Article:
Board game designer Marc Andre made one of my favourite games of all time, Splendor. It is incredibly snappy and while mechanically very straightforward, has a lot of replayability and strategic opportunities. Splendor is probably one of the few titles which I can play one game after another, without getting bored. Now, Marc Andre has designed a second game like that and it’s called Majesty: For the Realm.
• Designer: Marc Andre
• Publisher: Z-Man Games
• Number of Players: 2-4
• Playing Time: 20-30 mins
Everything I loved about Splendor is also in Majesty: For the Realm, despite both games being quite different. As a set collecting game, the staple mechanic of Majesty is picking up new cards – medieval characters, like innkeepers, witches, guards and others – out of the available line-up and adding them to your town. This action triggers a simple acquisition of points, that come in nice chunky chip tokens, not dissimilar to the jewel tokens in Splendor. Typically, the more characters you have in your town, the more combos are available. So close to the end of the game, the payout in points can be quite significant. As everyone is also getting a lot of points at the same time, this quick escalation never feels unfair – it is, however, very satisfying.
As there is just one action that can be done and it is the same – pick up a card and place it in your town – the rounds go fast. Unlike, Splendor, where there is still chance of analysis-paralysis as players try to count their tokens and decide which cards are better to buy, Majesty is much more straightforward. There are only six characters available to pick up, the first one being free and later ones requiring players to leave a meeple behind. The supply of meeples, is, of course, not limitless. However, it is the variety of characters and their respective locations – the cards of which are double-sided, offering different powers for more replayability – that give Majesty its strategic edge. It also manages to strike that important balance of giving several options worth considering, without over complicating moves and making the game feel clunky.
I have always made sure I mention player interaction as part of a review. It is, once again, a difficult aspect of the game to balance. Needing to keep track of overall board is not enough player interaction. Equally, games, where a player can essentially walk away from the table and return twenty minutes later knowing their chances of winning have not diminished by their absence, are also not doing player interaction right. However, Majesty proves easily that even a small rule can engage the whole table both with the game and also with the players around that table.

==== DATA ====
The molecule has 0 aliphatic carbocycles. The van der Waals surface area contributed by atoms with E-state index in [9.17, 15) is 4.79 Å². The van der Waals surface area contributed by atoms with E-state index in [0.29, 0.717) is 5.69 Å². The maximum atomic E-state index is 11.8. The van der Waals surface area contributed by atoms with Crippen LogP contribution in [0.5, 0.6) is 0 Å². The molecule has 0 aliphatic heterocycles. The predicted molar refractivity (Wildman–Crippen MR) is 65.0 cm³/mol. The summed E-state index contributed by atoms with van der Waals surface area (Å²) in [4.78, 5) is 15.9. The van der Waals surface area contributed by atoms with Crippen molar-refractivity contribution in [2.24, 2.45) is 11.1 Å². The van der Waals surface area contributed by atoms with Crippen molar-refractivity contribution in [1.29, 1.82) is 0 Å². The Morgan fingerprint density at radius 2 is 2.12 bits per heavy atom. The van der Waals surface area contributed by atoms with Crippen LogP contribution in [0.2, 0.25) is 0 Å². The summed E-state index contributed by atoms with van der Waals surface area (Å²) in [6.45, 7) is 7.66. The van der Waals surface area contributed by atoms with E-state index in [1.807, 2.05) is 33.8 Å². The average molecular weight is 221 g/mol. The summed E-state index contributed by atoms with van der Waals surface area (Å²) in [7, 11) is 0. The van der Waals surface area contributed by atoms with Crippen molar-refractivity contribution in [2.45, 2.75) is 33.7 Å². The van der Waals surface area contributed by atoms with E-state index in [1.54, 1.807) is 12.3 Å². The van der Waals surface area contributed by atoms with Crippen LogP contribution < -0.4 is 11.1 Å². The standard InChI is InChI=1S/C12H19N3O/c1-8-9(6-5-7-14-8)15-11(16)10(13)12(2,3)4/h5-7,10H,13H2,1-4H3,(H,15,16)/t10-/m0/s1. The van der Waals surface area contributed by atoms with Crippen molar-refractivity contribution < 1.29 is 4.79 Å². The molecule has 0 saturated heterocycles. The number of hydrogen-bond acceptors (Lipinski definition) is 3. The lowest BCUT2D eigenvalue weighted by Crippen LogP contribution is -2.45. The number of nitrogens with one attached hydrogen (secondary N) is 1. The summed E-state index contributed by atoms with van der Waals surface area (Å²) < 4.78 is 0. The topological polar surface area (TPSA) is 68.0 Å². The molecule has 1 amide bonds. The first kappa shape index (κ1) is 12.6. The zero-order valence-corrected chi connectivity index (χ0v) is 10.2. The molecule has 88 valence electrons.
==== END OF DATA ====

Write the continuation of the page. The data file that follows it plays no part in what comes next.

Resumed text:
Simply adding guards and soldiers as characters, former to protect your town, while latter attacking anyone with inadequate defenses, does the job. Attacking other players does not feel overly confrontational because there are also characters in the game, like a witch, that can later reverse the consequences of the action, with bonus points for adding the witch into town, which is equally nice. However, even so, it makes players vigilant, raising the stakes of the game by creating a competition for those characters. If a soldier or a guard come up in the lineup, maybe it is worth to spend extra meeples to get it, instead of risking losing characters from the town. Even if that move was over-cautious, adding both of them to the town lineup still earns points, so there is a benefit either way.
Majesty’s medieval theme, while mostly window dressing and slightly unoriginal, still does a good job of tying the spirit of the game and the gameplay together. The special abilities make sense in relation to the characters that trigger them, even if they are a bit abstract. The artwork also adds a few nice touches that bring the whole concept together. The town is composed of several cards, each featuring the main location. However, all cards also connect together creating one panorama showing the spread of the town, like a little snippet into its life.
Majesty’s overall components are fairly simple: small character cards (those who played game’s like Timeline will be familiar with the format), custom designed town cards, simple grey meeples, chunky point tokens (that are not as satisfying and heavy as in the first edition of Splendor) and a custom box designed to fit all components well. It is nothing extraordinary, but they are functional and work well with the game format. A few extra loving small touches, like the panorama, just bring the whole game together leaving an overall favourable impression visually.
Since Majesty: For the Realm was published, I have played a few games with a similar format, for example, recently released Micropolis. However, Majesty has always managed to stand out as an exemplar. Its mechanics are tight and fun. The set up is minimal and the playtime never makes the game feel like it overstayed its welcome. In fact, a more common feeling was a desire to play again. As a lightweight strategic game, Majesty: For the Realm knows exactly what it is and how to do its job exactly right.